Balanced books and investment despite rising pressures

STAFFORDSHIRE County Council has balanced its books and invested in the future despite rising costs and the beginning of the Coronavirus crisis.

Figures published today shows the authority invested £110 million in more school places, highways and economic regeneration schemes across Staffordshire in 2019/20.

The report also says that rising prices and increased demand for older people’s care saw an additional £10 million spent during the year, taking expenditure on these services to £210m for the 12 month period.

And the number of ‘Looked After Children’ cared for by the authority rose from 1,175 in April 2019 to a peak of 1,257 that autumn before falling slightly to 1,218 in March this year.

Philip Atkins, Leader of Staffordshire County Council, said: "This report covers the last financial year, including the period in March when the authority first began helping those affected by the Covid-19 pandemic, so it does not begin to reflect the millions of pounds subsequently spent in that direction.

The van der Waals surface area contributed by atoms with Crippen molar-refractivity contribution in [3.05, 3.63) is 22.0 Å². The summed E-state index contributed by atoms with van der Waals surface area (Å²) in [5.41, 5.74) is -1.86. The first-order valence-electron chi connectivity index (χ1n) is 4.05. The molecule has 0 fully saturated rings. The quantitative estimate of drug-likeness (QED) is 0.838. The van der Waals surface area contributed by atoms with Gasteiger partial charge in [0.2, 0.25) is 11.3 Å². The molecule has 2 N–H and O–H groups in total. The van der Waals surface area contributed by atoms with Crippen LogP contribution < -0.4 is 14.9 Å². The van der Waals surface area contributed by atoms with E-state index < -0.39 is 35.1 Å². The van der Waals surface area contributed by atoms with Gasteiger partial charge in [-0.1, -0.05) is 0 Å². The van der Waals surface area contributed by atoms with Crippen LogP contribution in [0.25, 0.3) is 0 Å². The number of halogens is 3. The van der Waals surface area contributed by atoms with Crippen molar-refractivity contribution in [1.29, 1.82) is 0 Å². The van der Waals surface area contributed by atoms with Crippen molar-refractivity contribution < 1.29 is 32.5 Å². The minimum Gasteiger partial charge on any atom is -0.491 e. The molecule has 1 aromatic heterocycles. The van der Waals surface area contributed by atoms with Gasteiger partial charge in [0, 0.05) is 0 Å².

"However, it shows that despite the rising costs of care for older people and providing support to vulnerable children and young adults the council has still been able to invest millions of pounds in more school places, highways and economic regeneration.”

"In the current financial year 2020/21 the county council has already committed two-thirds of its budget to providing adult care and supporting vulnerable children.

"At the same time the authority pledged to spend whatever it took during the Covid-19 pandemic to support care homes, key workers, communities, businesses and the vulnerable people of Staffordshire, easing the burden on the NHS.

Coun Atkins added: "We have received around £38m in support from central government towards dealing with Covid-19, but – including planned savings that will not be made this year due to the pandemic – the current financial impact to the council will be around £50m.

"Councils must always be accountable for how they spend public money and we cannot borrow money to fund day-to-day services, so the longer term implications for this authority, particularly around the rising costs of adult care and children’s services remain a serious concern.

"We continue to work with Government to find answers to putting local government funding on a more sustainable footing.”


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